Published in Perception & Psychophysics, Volume 60, Issue 8, January 1, 1998, pages 1415-1425.
NOTE: At the time of publication, the author Jason A. Williams was not yet affiliated with Cal Poly.
In two experiments, we examined the possibility that the human vestibulo-ocular reflex (VOR) is subject to dual adaptation (the ability to adapt to a sensory rearrangement more rapidly and/or more completely after repeated experience with it) and adaptive generalization (the ability to adapt more readily to a novel sensory rearrangement as a result of prior dual adaptation training). In Experiment 1, the subjects actively turned the head during alternating exposure to a visual-vestibular rearrangement (target/head gain = 0.5) and the normal situation (target/head gain = 0.0). These conditions produced both adaptation and dual adaptation of the VOR but no evidence of adaptive generalization when tested with a target/head gain of 1.0. Experiment 2, in which exposure to the 0.5 gain entailed externally controlled (i.e., passive) whole body rotation, resulted in VOR adaptation but no dual adaptation. As in Experiment 1, no evidence of adaptive generalization was found.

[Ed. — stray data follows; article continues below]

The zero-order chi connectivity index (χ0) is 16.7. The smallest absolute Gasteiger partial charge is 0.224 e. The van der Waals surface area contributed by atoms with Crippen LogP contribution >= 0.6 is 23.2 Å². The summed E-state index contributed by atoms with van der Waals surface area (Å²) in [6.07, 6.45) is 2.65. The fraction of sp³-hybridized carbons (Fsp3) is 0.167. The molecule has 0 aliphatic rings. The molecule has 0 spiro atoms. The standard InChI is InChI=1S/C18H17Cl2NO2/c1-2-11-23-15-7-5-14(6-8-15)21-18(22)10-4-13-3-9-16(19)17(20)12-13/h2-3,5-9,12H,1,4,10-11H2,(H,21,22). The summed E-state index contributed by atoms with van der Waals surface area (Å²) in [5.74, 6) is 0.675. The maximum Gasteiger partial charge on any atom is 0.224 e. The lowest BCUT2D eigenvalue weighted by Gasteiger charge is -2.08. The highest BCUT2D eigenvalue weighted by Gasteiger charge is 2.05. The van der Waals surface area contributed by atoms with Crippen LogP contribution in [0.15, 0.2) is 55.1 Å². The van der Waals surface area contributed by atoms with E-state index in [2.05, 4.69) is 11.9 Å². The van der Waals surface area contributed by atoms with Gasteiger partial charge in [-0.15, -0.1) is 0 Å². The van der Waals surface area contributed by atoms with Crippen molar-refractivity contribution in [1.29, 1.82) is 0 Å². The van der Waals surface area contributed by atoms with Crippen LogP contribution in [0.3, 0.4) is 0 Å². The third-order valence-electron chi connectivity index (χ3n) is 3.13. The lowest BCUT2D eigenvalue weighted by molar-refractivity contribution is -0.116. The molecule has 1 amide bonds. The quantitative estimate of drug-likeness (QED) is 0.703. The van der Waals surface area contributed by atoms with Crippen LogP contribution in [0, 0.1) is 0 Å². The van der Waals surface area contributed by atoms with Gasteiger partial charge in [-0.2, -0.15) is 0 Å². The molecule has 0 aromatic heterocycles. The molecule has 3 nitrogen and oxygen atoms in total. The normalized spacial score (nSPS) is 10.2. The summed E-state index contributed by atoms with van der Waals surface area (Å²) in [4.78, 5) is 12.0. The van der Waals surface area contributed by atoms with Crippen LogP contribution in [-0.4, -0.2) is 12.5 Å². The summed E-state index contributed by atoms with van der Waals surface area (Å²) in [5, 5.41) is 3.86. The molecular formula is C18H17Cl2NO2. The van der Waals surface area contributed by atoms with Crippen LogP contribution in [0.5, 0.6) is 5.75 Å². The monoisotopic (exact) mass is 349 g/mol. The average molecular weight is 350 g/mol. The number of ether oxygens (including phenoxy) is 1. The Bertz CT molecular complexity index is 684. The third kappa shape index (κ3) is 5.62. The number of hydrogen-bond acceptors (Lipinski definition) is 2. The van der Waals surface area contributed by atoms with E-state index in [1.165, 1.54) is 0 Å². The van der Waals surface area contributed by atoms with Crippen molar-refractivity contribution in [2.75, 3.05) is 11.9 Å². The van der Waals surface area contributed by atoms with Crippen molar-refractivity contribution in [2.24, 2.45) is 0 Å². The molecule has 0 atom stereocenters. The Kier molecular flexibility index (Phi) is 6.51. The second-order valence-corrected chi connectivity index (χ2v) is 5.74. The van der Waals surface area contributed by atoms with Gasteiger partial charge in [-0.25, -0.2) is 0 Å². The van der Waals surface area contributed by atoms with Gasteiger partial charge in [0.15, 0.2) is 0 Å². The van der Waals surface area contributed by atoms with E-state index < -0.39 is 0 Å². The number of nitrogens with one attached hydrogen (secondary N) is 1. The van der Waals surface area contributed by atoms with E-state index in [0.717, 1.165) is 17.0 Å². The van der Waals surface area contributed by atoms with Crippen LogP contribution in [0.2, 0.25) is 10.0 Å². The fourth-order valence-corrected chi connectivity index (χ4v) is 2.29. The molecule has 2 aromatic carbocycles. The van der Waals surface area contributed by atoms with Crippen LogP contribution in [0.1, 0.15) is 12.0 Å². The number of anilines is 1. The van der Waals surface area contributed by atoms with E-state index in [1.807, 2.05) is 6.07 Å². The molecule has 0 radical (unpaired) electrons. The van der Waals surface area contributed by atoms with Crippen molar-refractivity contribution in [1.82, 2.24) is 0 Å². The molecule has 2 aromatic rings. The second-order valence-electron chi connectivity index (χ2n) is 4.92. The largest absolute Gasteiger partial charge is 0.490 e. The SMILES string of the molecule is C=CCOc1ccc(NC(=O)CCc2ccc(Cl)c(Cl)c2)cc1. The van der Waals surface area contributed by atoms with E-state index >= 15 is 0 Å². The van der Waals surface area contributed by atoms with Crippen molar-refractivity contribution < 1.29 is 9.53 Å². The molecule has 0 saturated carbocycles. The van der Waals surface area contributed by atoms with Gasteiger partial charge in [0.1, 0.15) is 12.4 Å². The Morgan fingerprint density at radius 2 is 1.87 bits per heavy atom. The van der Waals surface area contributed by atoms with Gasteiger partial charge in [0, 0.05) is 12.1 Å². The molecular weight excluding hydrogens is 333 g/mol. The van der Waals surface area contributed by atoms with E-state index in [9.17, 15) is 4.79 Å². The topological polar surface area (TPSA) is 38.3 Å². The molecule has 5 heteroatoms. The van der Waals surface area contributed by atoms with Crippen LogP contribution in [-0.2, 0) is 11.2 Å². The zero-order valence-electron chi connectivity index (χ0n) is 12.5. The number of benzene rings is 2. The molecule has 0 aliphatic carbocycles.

1998 The Psychonomic Society.